I am very excited about your desire to push for finishing the task! I want to have a part in this effort!! Praying that the task will soon be done!! Until there is a witness for Christ in every nation.
— Jean P.
After recent scandals, I have become skeptical of the native missionary movement. I have been supporting native missionaries for decades now, but these scandals have really burnt my trust. Thank you for addressing trust and accountability in Prayerline letter.
— Jann F., IL
We give thanks to our loving, compassionate, Sovereign God for your ministries. Thank you!
— Rick and Debra R., WI
I just wanted to take a moment to say thank you, for such wonderful weekly articles. I look forward to each one, as it helps me to view beyond my own thoughts/circumstances enabling transformed and focused prayers outwardly to what God is doing around the world. It helps me to think outside of my little, local box, to see as God sees that there is more at stake than my problems. These articles and this ministry are a simple grace that is calling us to pray together as one body in Jesus Christ. Again thank you!
— Mark M., FL
God’s Joy and Blessings as we remember what Jesus did for us, new Life in Him.
— Jim and Lorraine H., WI
Thank you for all you do in helping us share in the needs of our brothers and sisters in God’s Kingdom! You are precious! Never forget the value of being the facilitating Hand of Jesus!
— Dale and Nancy D., NY
Thank you for all of your hard work in all of the hardest situations around the world, and thank you for making us aware so we can pray and help support your efforts. May God bless your efforts abundantly!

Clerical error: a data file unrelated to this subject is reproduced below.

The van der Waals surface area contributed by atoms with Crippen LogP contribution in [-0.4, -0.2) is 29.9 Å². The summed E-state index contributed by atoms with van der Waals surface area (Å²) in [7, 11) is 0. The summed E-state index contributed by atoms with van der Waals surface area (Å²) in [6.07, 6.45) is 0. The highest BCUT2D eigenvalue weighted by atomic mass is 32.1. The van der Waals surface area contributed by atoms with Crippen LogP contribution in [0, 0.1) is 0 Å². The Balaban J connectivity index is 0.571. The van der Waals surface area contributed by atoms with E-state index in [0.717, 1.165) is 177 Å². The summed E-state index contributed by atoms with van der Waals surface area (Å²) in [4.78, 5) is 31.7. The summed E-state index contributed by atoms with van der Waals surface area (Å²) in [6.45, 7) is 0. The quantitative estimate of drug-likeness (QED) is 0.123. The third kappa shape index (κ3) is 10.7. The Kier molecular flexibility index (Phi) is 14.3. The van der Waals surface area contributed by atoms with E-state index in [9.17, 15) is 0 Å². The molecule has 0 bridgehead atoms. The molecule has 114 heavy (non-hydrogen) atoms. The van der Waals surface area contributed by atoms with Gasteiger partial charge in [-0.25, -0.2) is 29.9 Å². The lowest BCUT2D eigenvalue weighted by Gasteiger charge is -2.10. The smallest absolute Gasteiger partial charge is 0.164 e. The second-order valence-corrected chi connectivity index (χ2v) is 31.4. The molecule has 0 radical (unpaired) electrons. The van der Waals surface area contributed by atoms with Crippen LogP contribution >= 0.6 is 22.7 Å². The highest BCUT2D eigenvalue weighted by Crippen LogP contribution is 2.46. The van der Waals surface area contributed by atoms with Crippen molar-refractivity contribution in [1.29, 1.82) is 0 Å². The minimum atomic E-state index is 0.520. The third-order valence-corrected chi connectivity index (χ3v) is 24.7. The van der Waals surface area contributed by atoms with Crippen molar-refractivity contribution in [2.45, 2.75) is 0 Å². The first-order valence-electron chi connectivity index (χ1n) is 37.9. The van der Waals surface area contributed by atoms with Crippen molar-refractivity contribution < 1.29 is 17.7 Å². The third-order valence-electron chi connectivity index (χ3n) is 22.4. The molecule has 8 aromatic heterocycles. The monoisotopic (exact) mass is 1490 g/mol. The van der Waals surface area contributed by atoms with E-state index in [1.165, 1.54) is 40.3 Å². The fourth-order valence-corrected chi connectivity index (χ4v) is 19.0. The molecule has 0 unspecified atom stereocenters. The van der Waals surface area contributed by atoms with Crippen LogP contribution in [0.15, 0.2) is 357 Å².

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Thank you for sending us the newsletters from the various ministries Christian Aid supports with its thrilling testimonies and their needs for us to pray for them.
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God bless you for being a great agent in the Hand of God to build His Kingdom!
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God bless your efforts on His behalf!
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May God richly bless your wonderful efforts on His behalf. Keep up the great work!
— Gary and Cheryl M., FL
Latest Update on the Violence in Jos, Nigeria
February 4, 2010
Pastor Mohammed was formerly a Muslim. He became a believer in Christ in 1983. He and his family escaped death and are thankful to now be squatting in this one room shelter.
This was Pastor Mohammed’s family home which was one of hundreds destroyed in vicious attacks against Christians. More than 500 have been killed; 200,000 displaced in Muslim/Christian violence that ignited on January 17. There was no insurance coverage available to replace any of the homes, shops or vehicles which Muslims destroyed.
This shop (Amalgamated Tin Mining Company of Nigeria)
which is owned by Christains, was burnt by Muslims.
This is one of the many churches burnt by Muslims.
More shops of Christians burnt by Muslims at Bukuru Central Market. It is now in ashes.
Another shot of Bukuru Market. Because of the high tension between Christians and Muslims, Jos was largely segregated before the violence. These shops all belonged to Christians who dare not enter the area now, but Muslims stroll about freely.
Rae Burnett, Africa Director for Christian Aid, sends the following report directly from her travels in West Africa where she has remained in close touch with ministry leaders in Jos, Nigeria.
The whole country of Nigeria is in turmoil over this and other problems-such as the President having been gone to Saudi Arabia for heart surgery since November. Marches and protests, demanding the rule of law, are taking place throughout the country with the exception of Islamic regions in the north. Christian Aid has first-hand information and photographs. Christian Aid Mission is a missions ministry. We are never involved in government issues, but it is hard not to say anything that hints of political problems because politics and religion are always connected if Islam is involved.